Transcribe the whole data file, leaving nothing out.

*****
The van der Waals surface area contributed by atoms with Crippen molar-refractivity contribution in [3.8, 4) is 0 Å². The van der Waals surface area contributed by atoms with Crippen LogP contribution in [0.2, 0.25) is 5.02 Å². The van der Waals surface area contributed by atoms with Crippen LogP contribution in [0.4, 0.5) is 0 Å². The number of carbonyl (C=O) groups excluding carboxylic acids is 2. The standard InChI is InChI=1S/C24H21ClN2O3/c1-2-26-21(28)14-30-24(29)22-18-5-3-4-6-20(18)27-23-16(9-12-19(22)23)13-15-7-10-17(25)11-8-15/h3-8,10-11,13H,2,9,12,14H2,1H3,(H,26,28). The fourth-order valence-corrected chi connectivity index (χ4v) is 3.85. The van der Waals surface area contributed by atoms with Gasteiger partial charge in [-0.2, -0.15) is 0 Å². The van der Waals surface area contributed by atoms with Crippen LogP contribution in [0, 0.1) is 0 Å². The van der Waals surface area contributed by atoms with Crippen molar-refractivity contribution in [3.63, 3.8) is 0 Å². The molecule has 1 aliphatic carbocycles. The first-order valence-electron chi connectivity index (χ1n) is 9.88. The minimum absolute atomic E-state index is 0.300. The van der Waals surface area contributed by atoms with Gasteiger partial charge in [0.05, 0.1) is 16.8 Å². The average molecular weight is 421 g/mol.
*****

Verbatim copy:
The van der Waals surface area contributed by atoms with Crippen molar-refractivity contribution in [3.8, 4) is 0 Å². The van der Waals surface area contributed by atoms with Crippen LogP contribution in [0.2, 0.25) is 5.02 Å². The van der Waals surface area contributed by atoms with Crippen LogP contribution in [0.4, 0.5) is 0 Å². The number of carbonyl (C=O) groups excluding carboxylic acids is 2. The standard InChI is InChI=1S/C24H21ClN2O3/c1-2-26-21(28)14-30-24(29)22-18-5-3-4-6-20(18)27-23-16(9-12-19(22)23)13-15-7-10-17(25)11-8-15/h3-8,10-11,13H,2,9,12,14H2,1H3,(H,26,28). The fourth-order valence-corrected chi connectivity index (χ4v) is 3.85. The van der Waals surface area contributed by atoms with Gasteiger partial charge in [-0.2, -0.15) is 0 Å². The van der Waals surface area contributed by atoms with Crippen LogP contribution in [0, 0.1) is 0 Å². The van der Waals surface area contributed by atoms with Crippen molar-refractivity contribution in [3.63, 3.8) is 0 Å². The molecule has 1 aliphatic carbocycles. The first-order valence-electron chi connectivity index (χ1n) is 9.88. The minimum absolute atomic E-state index is 0.300. The van der Waals surface area contributed by atoms with Gasteiger partial charge in [0.05, 0.1) is 16.8 Å². The average molecular weight is 421 g/mol.